The most recent report on Buffalo's economy shows it to be one of the strongest-performing of the nation's 100 largest metropolitan areas, based on area trends with which many Western New Yorkers are already familiar: reasonable and stable housing costs, low levels of foreclosures and, perhaps less known, relatively stable employment rates. Things are difficult here, but they could be -- and elsewhere they are -- worse.
The facts may not be surprising, but most of the region's residents, we suspect, have not put them together in a way that reveals Buffalo-Niagara to be the nation's fourth-best performing metropolitan area. That's encouraging, even if it represents more of a long-standing trend than any new development in our economy, which overall remains weak.
Indeed, our great advantage is that economic conditions here didn't take the beating that much of the rest of the country did during this recession. Housing prices never inflated here, so when the sub-prime crisis hit, leading the economy into crisis, Western New York largely was spared.
Meantime, although our employment rate dropped during the recession, it didn't trough as badly as it did in other, harder-hit areas of the country. While our region's employment level fell by 2.8 percent, the average drop for the 100 largest cities was 3.8 percent and the nation, as a whole, suffered a 4.1 percent average decline in employment.
All of this is relatively good news for Western New York, but as the economy begins to recover, the issues that held us back before remain in place: taxes, regulation, labor costs and wrongheaded ideas about our weather. Indeed, Albany threatens to make matters worse as it grapples with a cavernous deficit in the irresponsible budget it adopted in April.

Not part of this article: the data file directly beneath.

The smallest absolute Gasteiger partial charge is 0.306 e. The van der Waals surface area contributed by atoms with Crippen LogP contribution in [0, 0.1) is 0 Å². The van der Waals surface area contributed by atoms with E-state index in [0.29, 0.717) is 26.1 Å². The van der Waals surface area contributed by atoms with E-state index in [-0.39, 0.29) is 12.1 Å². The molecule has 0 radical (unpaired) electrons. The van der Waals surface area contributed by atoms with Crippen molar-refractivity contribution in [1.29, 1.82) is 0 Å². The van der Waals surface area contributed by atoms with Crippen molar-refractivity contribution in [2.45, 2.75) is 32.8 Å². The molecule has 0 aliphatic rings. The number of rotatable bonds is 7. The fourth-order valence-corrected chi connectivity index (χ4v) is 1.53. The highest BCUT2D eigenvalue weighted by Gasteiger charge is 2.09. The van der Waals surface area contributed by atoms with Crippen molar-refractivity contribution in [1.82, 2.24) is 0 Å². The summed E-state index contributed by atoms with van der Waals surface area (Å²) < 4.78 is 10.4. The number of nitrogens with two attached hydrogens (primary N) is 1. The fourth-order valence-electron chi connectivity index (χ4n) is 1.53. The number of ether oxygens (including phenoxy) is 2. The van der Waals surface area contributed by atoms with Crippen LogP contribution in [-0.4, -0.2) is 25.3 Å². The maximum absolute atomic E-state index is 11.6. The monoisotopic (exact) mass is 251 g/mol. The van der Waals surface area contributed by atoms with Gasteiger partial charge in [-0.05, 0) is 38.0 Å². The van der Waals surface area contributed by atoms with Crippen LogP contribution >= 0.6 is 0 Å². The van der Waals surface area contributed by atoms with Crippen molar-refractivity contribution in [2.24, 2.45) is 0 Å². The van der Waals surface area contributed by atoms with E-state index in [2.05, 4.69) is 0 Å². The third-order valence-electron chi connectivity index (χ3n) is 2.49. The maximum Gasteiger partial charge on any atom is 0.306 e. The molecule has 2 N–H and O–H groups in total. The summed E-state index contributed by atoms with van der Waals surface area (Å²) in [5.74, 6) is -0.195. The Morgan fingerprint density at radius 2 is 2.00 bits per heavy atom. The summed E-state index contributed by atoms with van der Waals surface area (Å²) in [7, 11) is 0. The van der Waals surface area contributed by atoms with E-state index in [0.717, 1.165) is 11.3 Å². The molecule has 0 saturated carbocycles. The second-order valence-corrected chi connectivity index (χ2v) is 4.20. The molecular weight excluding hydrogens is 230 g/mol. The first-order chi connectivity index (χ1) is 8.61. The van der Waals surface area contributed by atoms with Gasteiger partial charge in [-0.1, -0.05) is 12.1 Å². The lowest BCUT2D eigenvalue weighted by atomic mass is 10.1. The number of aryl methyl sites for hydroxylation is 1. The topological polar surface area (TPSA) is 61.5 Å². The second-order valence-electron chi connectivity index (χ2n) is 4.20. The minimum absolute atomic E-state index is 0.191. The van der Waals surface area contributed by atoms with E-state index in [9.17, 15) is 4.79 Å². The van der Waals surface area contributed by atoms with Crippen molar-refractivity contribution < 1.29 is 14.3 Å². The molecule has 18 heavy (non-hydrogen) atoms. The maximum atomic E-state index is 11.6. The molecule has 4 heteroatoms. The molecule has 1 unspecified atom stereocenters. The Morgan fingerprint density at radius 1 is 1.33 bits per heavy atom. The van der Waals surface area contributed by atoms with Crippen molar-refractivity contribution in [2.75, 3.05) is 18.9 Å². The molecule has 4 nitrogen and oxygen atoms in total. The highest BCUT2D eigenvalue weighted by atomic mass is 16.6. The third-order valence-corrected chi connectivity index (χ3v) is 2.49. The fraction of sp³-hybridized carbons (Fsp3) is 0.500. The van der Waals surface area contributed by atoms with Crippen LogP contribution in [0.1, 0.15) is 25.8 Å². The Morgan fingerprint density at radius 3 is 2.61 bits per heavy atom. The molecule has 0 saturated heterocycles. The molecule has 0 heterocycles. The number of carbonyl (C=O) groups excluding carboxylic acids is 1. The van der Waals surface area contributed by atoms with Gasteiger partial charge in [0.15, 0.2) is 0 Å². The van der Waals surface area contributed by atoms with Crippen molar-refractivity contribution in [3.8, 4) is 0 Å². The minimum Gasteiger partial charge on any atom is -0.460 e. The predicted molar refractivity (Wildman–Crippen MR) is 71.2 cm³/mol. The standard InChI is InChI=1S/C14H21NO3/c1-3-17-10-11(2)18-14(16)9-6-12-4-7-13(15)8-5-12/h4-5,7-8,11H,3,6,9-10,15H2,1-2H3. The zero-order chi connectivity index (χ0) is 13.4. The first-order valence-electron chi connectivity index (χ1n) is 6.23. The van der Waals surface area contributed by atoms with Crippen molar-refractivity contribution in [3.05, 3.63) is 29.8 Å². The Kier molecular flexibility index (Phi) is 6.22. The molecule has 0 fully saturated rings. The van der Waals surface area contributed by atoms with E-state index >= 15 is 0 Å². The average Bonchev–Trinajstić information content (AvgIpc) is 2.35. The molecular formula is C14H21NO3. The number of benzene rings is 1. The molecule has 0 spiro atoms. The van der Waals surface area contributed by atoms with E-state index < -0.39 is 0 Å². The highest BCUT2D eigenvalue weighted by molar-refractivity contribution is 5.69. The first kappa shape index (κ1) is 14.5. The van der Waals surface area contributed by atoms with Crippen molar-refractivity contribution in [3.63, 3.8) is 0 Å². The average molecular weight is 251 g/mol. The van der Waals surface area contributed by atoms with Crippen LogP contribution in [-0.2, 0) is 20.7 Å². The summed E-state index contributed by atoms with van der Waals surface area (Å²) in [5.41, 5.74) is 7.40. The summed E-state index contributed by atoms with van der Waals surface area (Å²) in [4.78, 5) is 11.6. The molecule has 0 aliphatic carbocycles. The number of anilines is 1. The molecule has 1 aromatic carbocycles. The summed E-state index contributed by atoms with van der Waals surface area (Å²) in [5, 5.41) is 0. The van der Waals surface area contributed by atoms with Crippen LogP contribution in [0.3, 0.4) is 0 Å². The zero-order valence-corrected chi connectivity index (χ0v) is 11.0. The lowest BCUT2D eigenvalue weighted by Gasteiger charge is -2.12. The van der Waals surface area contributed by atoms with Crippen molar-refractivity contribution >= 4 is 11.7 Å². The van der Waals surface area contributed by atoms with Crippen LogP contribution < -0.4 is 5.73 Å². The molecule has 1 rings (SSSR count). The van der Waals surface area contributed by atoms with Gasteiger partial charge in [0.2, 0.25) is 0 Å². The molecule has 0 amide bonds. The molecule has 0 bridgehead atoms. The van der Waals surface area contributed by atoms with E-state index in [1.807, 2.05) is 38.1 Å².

That's especially troubling, because the region has some promising new developments in its economy. The Buffalo Niagara Medical Campus is poised to become a prominent player in the region's financial picture. It could spark a new direction for Western New York.
Meanwhile, development at the city's waterfront nears a turning point, with Memorial Auditorium torn down and construction of a Bass Pro pending. That project is expected to draw other retailers and services to the new Canalside district, and start a new economic engine in the downtown area.
Many people in this area have been hurt by the gears of the "Great Recession," but in general, residents can be relieved that we have endured the worst of it with fewer consequences than other regions. They can also take heart in the prospects for improvement in our economy.
But they need to watch Albany, the way a pedestrian watches for pickpockets.